High temperatures and low soil moisture during July and August may cause bluegrass growth to stop completely. The yield and palatability of Kentucky bluegrass are good in the spring, but the yield is generally quite low, low enough that it is rarely worth harvesting other than by grazing. Bluegrass blooms in late May to mid-June if it is not cut or grazed, but it will keep producing leaves all summer if it is grazed continuously. Bluegrass grows back easily, even with frequent cutting. This is one reason it is so popular as turf grass.
Kentucky bluegrass also helps prevent erosion control on uplands with its dense, vigorous root system and the sod it forms.
Kentucky bluegrass is a palatable pasture plant making very early growth in the spring. It becomes the dominant grass species, in most of the older pastures. It withstands close and continuous grazing but becomes nearly dormant in midsummer when daily maximum temperatures approach 90ºF. Growth resumes with the return of cool weather in the fall. Kentucky bluegrass is not a good hay crop.
Due to its type of growth and persistence, Kentucky bluegrass can be grazed at 1.5 to 2 inches of stubble height. Utilization of 70% of the top growth annually allows it to maintain good performance. Heavy use causes it to form a dense sod. If not grazed too closely, it is more productive in terms of herbage for grazing animals. Kentucky bluegrass is often an indication of overuse of rangelands.
The nutritive value of bluegrass is not as high as timothy or orchardgrass, so its inclusion in diets for animals with high nutritional requirements must be careful. However, this characteristic makes bluegrass recommendable for horses, since its use can prevent incidences of metabolic syndrome, which often occurs with the inclusion of pastures with high energy content.
If land or fencing costs are high, improvements on Kentucky bluegrass pastures may not be economical.
For more information about forage crops, contact your local UMaine Extension County Office.
- Bulletin #2262, Forage Facts: Growing Forage Grasses in Maine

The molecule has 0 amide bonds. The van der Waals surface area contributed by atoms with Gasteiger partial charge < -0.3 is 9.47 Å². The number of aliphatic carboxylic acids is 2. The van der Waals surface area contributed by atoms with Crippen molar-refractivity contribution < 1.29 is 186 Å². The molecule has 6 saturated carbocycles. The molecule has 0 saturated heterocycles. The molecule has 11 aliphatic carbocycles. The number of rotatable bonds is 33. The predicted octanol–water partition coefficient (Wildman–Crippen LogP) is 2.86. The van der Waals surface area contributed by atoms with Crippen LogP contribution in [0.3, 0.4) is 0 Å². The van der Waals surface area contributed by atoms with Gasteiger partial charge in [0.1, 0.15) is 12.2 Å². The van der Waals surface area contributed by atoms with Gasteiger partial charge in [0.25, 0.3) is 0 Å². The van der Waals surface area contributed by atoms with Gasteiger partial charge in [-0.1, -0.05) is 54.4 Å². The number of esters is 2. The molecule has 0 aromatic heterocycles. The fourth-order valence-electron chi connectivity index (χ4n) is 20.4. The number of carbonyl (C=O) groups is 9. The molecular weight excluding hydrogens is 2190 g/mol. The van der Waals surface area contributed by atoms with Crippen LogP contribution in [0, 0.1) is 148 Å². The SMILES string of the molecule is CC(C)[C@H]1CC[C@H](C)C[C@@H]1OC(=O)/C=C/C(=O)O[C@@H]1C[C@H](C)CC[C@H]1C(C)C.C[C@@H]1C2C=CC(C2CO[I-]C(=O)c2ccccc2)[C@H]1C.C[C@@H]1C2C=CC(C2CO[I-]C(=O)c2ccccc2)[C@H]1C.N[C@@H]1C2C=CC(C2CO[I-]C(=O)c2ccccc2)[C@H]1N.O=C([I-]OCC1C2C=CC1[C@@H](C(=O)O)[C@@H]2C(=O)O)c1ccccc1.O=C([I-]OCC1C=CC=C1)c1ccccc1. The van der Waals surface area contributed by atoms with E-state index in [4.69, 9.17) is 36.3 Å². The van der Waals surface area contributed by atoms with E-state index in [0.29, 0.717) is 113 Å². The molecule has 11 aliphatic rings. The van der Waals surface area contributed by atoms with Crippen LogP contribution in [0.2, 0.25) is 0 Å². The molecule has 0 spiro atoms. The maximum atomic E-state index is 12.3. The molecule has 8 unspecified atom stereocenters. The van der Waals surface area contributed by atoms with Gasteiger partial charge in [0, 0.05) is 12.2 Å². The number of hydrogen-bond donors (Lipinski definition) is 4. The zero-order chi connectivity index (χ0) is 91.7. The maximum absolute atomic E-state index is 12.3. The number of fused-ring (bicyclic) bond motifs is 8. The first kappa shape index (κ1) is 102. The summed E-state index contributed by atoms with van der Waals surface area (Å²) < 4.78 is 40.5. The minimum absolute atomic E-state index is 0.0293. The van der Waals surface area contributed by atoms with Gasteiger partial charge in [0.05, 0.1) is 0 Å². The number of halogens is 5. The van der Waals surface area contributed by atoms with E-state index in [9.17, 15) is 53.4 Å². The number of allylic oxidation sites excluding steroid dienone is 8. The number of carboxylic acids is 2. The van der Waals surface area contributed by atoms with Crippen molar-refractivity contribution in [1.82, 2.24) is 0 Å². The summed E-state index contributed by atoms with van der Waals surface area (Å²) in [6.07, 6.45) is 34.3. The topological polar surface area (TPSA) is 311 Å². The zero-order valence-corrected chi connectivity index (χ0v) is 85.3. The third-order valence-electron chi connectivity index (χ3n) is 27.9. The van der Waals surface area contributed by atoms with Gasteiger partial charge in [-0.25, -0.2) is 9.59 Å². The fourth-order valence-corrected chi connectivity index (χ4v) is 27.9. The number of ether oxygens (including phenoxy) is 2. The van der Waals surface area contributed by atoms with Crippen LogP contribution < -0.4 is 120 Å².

- Bulletin #2263, How Maine Farmers Can Determine if They Have Enough Hay and Forage for the Winter
- Bulletin #2272, Forage Facts: Selecting Forage Crops for Your Farm
Albert Lea Seed. Seed catalog. alseed.com/
Clark A, Gardner A. (2017). Kentucky Bluegrass. Utah State University Extension. Logan (UT), United States
Cook T. (2022). Kentucky Bluegrass, Poa pratensis L. Oregon State University. Corvallis (OR), United States. agsci.oregonstate.edu/beaverturf/kentucky-bluegrass-poa-pratensis-l/
Duble RL. Kentucky Bluegrass. Texas A&M University Cooperative Extension. College Station (TX), United States. aggie-hort.tamu.edu/plantanswers/turf/publications/Bluegrass.html/
Griffin TS, Coffin D. (2004). Forage facts: growing forage grasses in Maine (Report 2262). University of Maine Cooperative Extension. Orono (ME), United States. extension.umaine.edu/publications/2262e/
Hebert S, Hashemi M, Chickering-Sears C, Weis S, Miller K, Carlevale J, Campbell-Nelson K, Zenk Z. Kentucky Bluegrass (Report s319). University of Massachusetts. Amherst (MA), United States. ag.umass.edu/crops-dairy-livestock-equine/fact-sheets/kentucky-bluegrass/
King’s Agriseeds Inc. Seed catalog. kingsagriseeds.com/
Information in this publication is provided purely for educational purposes. No responsibility is assumed for any problems associated with the use of products or services mentioned. No endorsement of products or companies is intended, nor is criticism of unnamed products or companies implied.
Call 800.287.0274 (in Maine), or 207.581.3188, for information on publications and program offerings from University of Maine Cooperative Extension, or visit extension.umaine.edu.